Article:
GM Note: This post is a little different. As you know, Godless Mom has a Twitter BFF named Andy, who’s one of those weird British people with the odd vocabs that make you both understand how desperately your own education failed you as well as cock your head to the side in utter bewilderment. In any goddamned case, no holy, Andy and I challenged each other to a writing exercise and we had another of our beloved A-Team choose the genre, the type and the opening line. Our objective party was Deana, and she chose short story, had to be a creepy supernatural story, and had to begin with the line, “I never believed in the supernatural, but…”. Andy’s story is here. And this is mine (split up into parts for easier reading). It is based on real events.
No Return From Dead Mountain
“I never believed in the supernatural, but… well, there was one time I questioned that. Just once, back when I was in school.” He put the last of the plates in the dish rack to dry, turned off the tap and wiped his hands on a towel. Turning, he looked at Emma, the petite blonde caretaker. She had become his regular Tuesday night dinner date a few months after he moved into the retirement community. They had become unlikely friends and she was always full of questions. Tonight’s, “Hey, Mike? Do you believe in ghosts?” had been prompted by another ghostly rumour perpetuated by an older resident that day.
“I was in university. Some of my friends had gone missing during a hike…” He trailed off and went silent as he threw the towel over his shoulder and inspected his withered, wrinkly hands. “Stop me, Em, if I’ve told you this before.”
“I don’t think so. Which friends? Do you mean Vlad?” It was the only friend of Mike’s Emma could remember visiting who’d also been from Russia, where she knew he had attended university.
“None of the missing survived.” He said to his visitor. Emma looked up when she heard that, and studied his face. He explained, “but yes, Vlad played a role.”
Again, he trailed off, as he leaned back against the kitchen counter and sighed.
“You don’t have to tell me if you don’t want to.” Emma placed her hand gently on his arm.
“Oy oy oy.” He shook his head. Emma grinned at her favourite Mike expression in his warm, Eastern European accent. “Let me make some coffee, and I will tell you.”
Some of the hikers, goofng around
“No! No, I did not see anyone but I am telling you there’s something out here. We are not alone here!”, Vlad pleaded with Igor, his eyes darting around the thick forest nervously, his knees resting in the snow.
“Seriously? We’ve been planning this hike for months. We haven’t even begun the ascent, and you’re already losing it on us?”, rubbing his forehead near raw with a gloved hand, Igor sighed and turned to look at his friend. He was shocked to see Vlad’s normally olive-coloured skin had completely drained of all colour.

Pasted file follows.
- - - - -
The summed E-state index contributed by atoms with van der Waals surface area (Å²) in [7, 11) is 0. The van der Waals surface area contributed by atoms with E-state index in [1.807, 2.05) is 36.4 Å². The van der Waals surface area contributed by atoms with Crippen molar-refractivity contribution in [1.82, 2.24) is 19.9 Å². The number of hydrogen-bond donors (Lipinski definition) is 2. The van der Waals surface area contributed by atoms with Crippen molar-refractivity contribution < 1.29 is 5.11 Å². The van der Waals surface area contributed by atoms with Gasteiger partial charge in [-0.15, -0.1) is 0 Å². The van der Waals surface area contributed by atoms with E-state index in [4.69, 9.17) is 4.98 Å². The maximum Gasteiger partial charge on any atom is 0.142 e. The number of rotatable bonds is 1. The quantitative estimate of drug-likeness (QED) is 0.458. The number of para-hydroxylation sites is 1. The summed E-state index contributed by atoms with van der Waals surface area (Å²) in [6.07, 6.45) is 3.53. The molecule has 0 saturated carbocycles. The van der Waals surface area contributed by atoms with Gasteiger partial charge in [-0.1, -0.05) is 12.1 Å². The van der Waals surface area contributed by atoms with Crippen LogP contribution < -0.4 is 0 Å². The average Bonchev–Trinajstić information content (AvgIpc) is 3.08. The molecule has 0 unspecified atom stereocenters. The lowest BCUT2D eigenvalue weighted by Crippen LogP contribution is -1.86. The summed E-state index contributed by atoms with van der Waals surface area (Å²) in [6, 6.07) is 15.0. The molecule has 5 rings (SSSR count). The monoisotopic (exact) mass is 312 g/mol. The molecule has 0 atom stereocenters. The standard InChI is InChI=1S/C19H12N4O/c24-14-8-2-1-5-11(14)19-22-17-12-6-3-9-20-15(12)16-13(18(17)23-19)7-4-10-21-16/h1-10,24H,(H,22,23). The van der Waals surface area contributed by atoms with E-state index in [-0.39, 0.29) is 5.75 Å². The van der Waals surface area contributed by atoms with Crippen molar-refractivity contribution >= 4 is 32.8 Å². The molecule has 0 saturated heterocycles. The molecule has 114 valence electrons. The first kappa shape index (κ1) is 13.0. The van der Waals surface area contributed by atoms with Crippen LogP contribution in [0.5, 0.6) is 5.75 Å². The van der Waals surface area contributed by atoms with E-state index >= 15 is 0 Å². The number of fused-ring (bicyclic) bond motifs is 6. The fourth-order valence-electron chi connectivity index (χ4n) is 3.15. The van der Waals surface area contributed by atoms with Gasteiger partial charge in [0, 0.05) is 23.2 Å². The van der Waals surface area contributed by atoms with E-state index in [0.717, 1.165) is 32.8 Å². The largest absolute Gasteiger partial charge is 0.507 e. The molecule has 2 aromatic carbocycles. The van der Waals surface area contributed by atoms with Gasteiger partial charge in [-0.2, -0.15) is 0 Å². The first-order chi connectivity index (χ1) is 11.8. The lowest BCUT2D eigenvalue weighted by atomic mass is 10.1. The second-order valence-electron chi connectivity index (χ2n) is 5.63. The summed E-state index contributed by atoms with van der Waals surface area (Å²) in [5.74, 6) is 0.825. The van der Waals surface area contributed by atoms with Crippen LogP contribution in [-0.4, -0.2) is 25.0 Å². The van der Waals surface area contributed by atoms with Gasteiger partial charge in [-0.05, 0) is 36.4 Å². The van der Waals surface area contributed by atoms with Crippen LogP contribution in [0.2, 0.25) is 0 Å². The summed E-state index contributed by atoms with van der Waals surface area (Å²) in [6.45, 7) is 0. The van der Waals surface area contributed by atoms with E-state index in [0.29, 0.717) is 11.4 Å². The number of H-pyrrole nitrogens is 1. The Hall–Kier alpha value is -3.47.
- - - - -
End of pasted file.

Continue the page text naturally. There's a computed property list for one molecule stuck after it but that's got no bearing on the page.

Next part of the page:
Igor stepped toward Vlad, gesturing back towards the path they’d just taken, “Why don’t you just go home then? We’re only an hour in to the hike, you can easily head back on your own”. He turned to start trudging away, leaving all 8 of the other hikers standing in a semicircle around Vlad.
“Igor!” He heard Zinaida yell, before he could get moving again.
“What now?” He threw his arms up and spun around. He was shocked to see Vlad violently throwing up in the snow. “Great”, he muttered under his breath and started back toward the commotion.
“Look, he’s obviously unwell.” Ludmila got in Igor’s way. “Why don’t I quickly walk him back to town and I’ll catch up with you later. We can’t drag him with us like this, or we will be held back. God forbid something happens to him up here. I don’t want that on my conscience, do you?” she asked, clearly concerned for her friend. “Igor? Do you?” the tall brunette scanned the group leader’s eyes for any sign of an answer.
Finally, Igor grunted, “Very well. Yuri, go with them. We will wait here.” He didn’t want Ludmila coming back on her own, even though he knew she was tough and capable. She was the love of his life, and he felt bound to protect her. He felt obligated to stick with the larger group. After all, no one would be here if it wasn’t for him. So, he chose his closest friend, Yuri, to ensure Lud’s safety.
The remaining seven hikers settled in, reluctantly using some of their limited supplies to start a fire, melt and boil snow and make tea. It was still early morning and if they pushed themselves the rest of the day, they could still make decent time. Igor stood off on his own staring after Yuri, Vlad and Ludmila, who had now become small dots on the horizon.
He crossed his arms and wondered what Vlad had meant when he had said we are not alone. Of course they were. They were at the base of Dead Mountain and it was known as that because the lack of any large or aggressive wildlife for miles. It was just the 10 of them, the trees, the snow and the sky above. Nothing else.
Igor looked up and couldn’t spot a cloud in the sky. What a perfect day to start this adventure, he thought, and started to turn back to the camp. As he turned, he thought he saw a shadow moving amongst the trees and stopped short. “What was that?” He asked himself, a rush of adrenaline coming over his body. He focused on the spot where he’d seen movement for at least 5 minutes and nothing further happened. “Perfect,” Igor said to himself, “Vlad’s got me seeing shit now, too“.